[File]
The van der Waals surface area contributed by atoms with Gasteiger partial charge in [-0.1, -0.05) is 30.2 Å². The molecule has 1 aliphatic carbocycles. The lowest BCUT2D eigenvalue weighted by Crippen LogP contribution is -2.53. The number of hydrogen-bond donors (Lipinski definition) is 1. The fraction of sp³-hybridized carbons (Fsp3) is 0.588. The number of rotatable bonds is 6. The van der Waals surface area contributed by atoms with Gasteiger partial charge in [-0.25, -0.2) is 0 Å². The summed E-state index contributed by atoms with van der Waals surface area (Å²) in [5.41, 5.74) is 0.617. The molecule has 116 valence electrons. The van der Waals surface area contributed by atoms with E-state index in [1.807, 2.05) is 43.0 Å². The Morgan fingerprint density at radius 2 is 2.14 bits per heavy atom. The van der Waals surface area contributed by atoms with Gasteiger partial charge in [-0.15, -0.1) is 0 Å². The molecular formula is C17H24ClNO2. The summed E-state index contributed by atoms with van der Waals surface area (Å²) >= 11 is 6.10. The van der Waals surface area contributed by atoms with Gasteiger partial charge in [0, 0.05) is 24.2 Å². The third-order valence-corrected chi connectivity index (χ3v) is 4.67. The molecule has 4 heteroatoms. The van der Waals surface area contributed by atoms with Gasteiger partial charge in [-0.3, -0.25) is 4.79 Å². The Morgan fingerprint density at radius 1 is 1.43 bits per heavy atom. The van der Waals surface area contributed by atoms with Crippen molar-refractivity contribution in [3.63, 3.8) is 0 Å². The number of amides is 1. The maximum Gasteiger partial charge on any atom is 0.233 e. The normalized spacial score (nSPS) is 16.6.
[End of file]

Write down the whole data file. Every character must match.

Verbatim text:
The van der Waals surface area contributed by atoms with Gasteiger partial charge in [-0.1, -0.05) is 30.2 Å². The molecule has 1 aliphatic carbocycles. The lowest BCUT2D eigenvalue weighted by Crippen LogP contribution is -2.53. The number of hydrogen-bond donors (Lipinski definition) is 1. The fraction of sp³-hybridized carbons (Fsp3) is 0.588. The number of rotatable bonds is 6. The van der Waals surface area contributed by atoms with Gasteiger partial charge in [-0.25, -0.2) is 0 Å². The summed E-state index contributed by atoms with van der Waals surface area (Å²) in [5.41, 5.74) is 0.617. The molecule has 116 valence electrons. The van der Waals surface area contributed by atoms with E-state index in [1.807, 2.05) is 43.0 Å². The Morgan fingerprint density at radius 2 is 2.14 bits per heavy atom. The van der Waals surface area contributed by atoms with Gasteiger partial charge in [-0.15, -0.1) is 0 Å². The molecular formula is C17H24ClNO2. The summed E-state index contributed by atoms with van der Waals surface area (Å²) >= 11 is 6.10. The van der Waals surface area contributed by atoms with Gasteiger partial charge in [0, 0.05) is 24.2 Å². The third-order valence-corrected chi connectivity index (χ3v) is 4.67. The molecule has 4 heteroatoms. The van der Waals surface area contributed by atoms with Gasteiger partial charge in [-0.3, -0.25) is 4.79 Å². The Morgan fingerprint density at radius 1 is 1.43 bits per heavy atom. The van der Waals surface area contributed by atoms with Crippen molar-refractivity contribution in [3.63, 3.8) is 0 Å². The number of amides is 1. The maximum Gasteiger partial charge on any atom is 0.233 e. The normalized spacial score (nSPS) is 16.6.